Beware of Scams

OIA Scam Warning and Information 

International students are often the target of ellaborate scams involving phone calls, emails, and other channels to convince a student they are in trouble and must pay a fee or fine to avoid further trouble. If this has happened to you, please know you are not alone - the information below is meant to provide students with knowledge so they can avoid becoming the victim of a scam and losing money or personal information not intended to be shared publicly. 

There are many types of scams - some include:

  • Immigration scams where a caller will appear and claim to be from a U.S. government agency
  • Deportation and arrest scams where the caller will threaten a student that unless they pay a fine they will be arrested and/or deported
  • Job opportunity scam where someone offers you a great job or internship, but requires payment up front
  • Tax scams, SSN scams, scams involving what appears to be government agents from a students home country, etc.
  • Rental scams where someone is pretending to be the owner/landlord of a property and wants to charge you to see it in person or will charge you a deposit on a property that does not exist
  • Credit score scams telling you to check your credit score online - only trust your bank or credit card company or freecreditreport.com when it comes to sharing information regarding your SSN or credit history in the U.S.

OIA warns all international students and scholars (and their dependents) about  scams using recognized government telephone numbers. Scammers have identified themselves as “U.S. Immigration” or "Social Security Administration" among others and have altered their caller ID so the call appears to be coming from a recognized government agency, from 911, or from another known government telephone number. Scammers have also misrepresented themselves are agents from other government agencies asking students to "look up" the phone number online from where they are calling to prove legitimacy. This is a scam and if you receive a call like this, please hang up and block the caller/number.

Government officials (either U.S. or international) will never call you. Beware of scammers and imposters calling from recognized government numbers claiming you are in violation of your immigration status, social security status, etc., and asking you for money. Please review the information carefully and contact OIA any time you have any questions about your immigration statuses or requests you receive.

One student reported:

I received an automated call from what seemed to be a government phone number telling me my social security information has been compromised. After I pressed 1 to find out more I spoke with a man who told me he was from Social Security Administration. I did not remember my SSN so they asked me to select out of three possible numbers. I was then informed that there exists a warrant for my arrest due to drug trafficking and money laundering...I was told that someone must have stolen my identity and I have to transfer my money to a government secure account (or what they termed Government Elect Federal Security Card Saving) so that this person cannot access my funds. I was told that if I did not do this, the government would freeze my account and I would lose all my money. I had to take out money from my account, put it on reloadable cards (purchased in Target, Whole Foods, etc.), and give him the access codes along with pictures of these cards. I was told that a social security administrator will show up at my address to provide me with a new SSN and a refund check.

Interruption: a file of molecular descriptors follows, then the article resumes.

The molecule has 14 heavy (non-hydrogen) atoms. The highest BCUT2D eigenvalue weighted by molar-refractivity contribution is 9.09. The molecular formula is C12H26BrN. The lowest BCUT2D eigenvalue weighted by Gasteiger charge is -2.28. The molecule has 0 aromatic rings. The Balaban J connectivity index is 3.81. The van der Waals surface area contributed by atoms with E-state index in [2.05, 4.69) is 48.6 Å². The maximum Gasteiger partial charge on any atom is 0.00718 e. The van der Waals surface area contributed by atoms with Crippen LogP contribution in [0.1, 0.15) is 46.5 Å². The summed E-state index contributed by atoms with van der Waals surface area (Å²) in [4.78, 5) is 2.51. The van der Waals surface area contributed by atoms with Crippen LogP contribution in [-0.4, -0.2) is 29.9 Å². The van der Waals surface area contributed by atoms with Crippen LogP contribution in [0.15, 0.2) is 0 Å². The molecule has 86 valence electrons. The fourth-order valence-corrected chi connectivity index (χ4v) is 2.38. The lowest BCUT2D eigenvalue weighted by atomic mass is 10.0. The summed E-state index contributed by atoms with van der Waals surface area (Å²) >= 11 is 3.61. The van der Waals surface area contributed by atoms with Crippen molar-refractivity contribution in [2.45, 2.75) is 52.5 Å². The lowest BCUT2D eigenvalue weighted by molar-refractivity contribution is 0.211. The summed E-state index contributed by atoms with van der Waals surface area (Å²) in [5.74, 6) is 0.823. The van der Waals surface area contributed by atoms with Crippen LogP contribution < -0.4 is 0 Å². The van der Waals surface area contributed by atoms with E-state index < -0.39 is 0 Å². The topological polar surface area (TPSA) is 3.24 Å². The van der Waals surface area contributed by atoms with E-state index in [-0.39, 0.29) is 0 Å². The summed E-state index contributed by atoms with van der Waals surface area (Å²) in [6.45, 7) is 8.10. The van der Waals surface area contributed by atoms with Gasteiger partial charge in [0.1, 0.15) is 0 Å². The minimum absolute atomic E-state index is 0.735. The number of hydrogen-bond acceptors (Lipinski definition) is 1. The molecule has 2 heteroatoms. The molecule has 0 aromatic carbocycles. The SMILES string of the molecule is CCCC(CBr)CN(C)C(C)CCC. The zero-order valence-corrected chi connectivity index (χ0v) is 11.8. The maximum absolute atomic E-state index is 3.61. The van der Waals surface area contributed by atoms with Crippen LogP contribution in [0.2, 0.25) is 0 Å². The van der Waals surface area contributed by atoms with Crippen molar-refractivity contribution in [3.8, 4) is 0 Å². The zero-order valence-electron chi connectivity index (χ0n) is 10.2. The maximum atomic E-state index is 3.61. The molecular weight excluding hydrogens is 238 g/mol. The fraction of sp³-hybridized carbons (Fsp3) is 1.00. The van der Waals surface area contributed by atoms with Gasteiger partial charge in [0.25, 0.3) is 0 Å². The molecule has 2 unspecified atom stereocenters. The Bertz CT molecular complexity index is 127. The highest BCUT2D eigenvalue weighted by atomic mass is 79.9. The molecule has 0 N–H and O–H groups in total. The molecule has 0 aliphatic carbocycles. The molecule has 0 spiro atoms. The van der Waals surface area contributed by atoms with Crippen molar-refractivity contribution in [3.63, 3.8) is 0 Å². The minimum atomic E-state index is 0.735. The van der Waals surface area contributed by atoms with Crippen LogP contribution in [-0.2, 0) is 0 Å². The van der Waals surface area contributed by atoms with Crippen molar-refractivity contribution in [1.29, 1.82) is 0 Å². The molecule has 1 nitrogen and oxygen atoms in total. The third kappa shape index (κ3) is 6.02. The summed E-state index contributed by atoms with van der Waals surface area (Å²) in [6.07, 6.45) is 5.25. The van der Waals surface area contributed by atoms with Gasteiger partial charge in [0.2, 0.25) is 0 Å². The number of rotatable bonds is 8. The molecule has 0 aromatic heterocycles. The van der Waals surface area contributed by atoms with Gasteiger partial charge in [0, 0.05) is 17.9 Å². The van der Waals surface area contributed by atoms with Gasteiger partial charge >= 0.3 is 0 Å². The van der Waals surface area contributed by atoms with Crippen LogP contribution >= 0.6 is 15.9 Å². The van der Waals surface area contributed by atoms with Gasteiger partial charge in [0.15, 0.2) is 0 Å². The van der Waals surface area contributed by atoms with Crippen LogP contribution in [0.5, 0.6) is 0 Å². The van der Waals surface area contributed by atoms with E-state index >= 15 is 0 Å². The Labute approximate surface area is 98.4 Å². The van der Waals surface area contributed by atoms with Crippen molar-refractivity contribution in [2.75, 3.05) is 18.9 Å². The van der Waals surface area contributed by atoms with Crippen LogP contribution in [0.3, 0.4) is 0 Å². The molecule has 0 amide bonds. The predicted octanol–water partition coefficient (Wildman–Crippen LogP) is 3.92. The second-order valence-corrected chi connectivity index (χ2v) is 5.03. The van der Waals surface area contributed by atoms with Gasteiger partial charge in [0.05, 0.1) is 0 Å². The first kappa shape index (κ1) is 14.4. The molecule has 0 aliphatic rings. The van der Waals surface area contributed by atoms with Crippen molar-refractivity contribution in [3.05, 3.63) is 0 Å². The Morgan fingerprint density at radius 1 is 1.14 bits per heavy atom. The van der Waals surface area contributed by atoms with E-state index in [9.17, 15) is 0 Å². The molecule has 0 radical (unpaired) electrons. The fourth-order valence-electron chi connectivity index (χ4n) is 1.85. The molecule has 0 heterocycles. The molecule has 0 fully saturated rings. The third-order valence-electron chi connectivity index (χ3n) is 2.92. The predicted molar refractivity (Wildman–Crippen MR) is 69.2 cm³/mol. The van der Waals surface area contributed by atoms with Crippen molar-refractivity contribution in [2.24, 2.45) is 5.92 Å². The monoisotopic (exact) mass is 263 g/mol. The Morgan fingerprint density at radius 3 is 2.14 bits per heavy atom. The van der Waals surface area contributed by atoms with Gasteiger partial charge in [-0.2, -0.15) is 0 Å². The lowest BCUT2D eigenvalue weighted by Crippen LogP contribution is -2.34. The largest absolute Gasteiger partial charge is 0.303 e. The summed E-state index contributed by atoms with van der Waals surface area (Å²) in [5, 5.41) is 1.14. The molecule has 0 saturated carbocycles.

How does it often work?

Scammers will call and demand the individual provide or verify personally identifiable information, often by telling individuals that they are victims of identity theft, in violation of address updates, or other violations, as well as positive information like prize winner, internship offers, etc. It is not impossible for a scammer to collect information about you otherwise publicly available online. Avoid speaking at all to someone calling and claiming to be a representnative of a government agency or with good news you have solicited or applied to and are aware of. Hang up the phone immediately and block the number to prevent scammers from calling back. 

For more on common USCIS scams visit: https://www.uscis.gov/avoid-scams/common-scams

If a Scammer Calls You

If you receive a call demanding personal information or payment, hang up immediately and block the number. You may verify your status or learn more about scams by doing the following:

  • Call OIA and explain you believe you were the victim of a scam. We can verify that your immigration record is intact and correct. 
  • Call the USCIS National Customer Service Center at 800-375-5283 to ask if you need to do anything about your case or immigration status,
  • Use myUSCIS to find up-to-date information about any pending applications you may have with USCIS.
  • Read the most recent USCIS Scam Alerts

Remember, government officials will never threaten you or ask for payment over the phone or in an email. If a government agency needs payment, you will receive a letter on official letterhead requesting payment and be offered the opportunity to call customer service to ask questions or verify payment information.

Do not give payment over the phone to anyone who claims to be a government official. In general, we encourage you to protect your personal information and not to provide details about your immigration application in any public area.

How to Report a Call from a Scammer

If you receive a scam email or phone call, report it to the Federal Trade Commission at: https://reportfraud.ftc.gov/#/

Additional information and resources: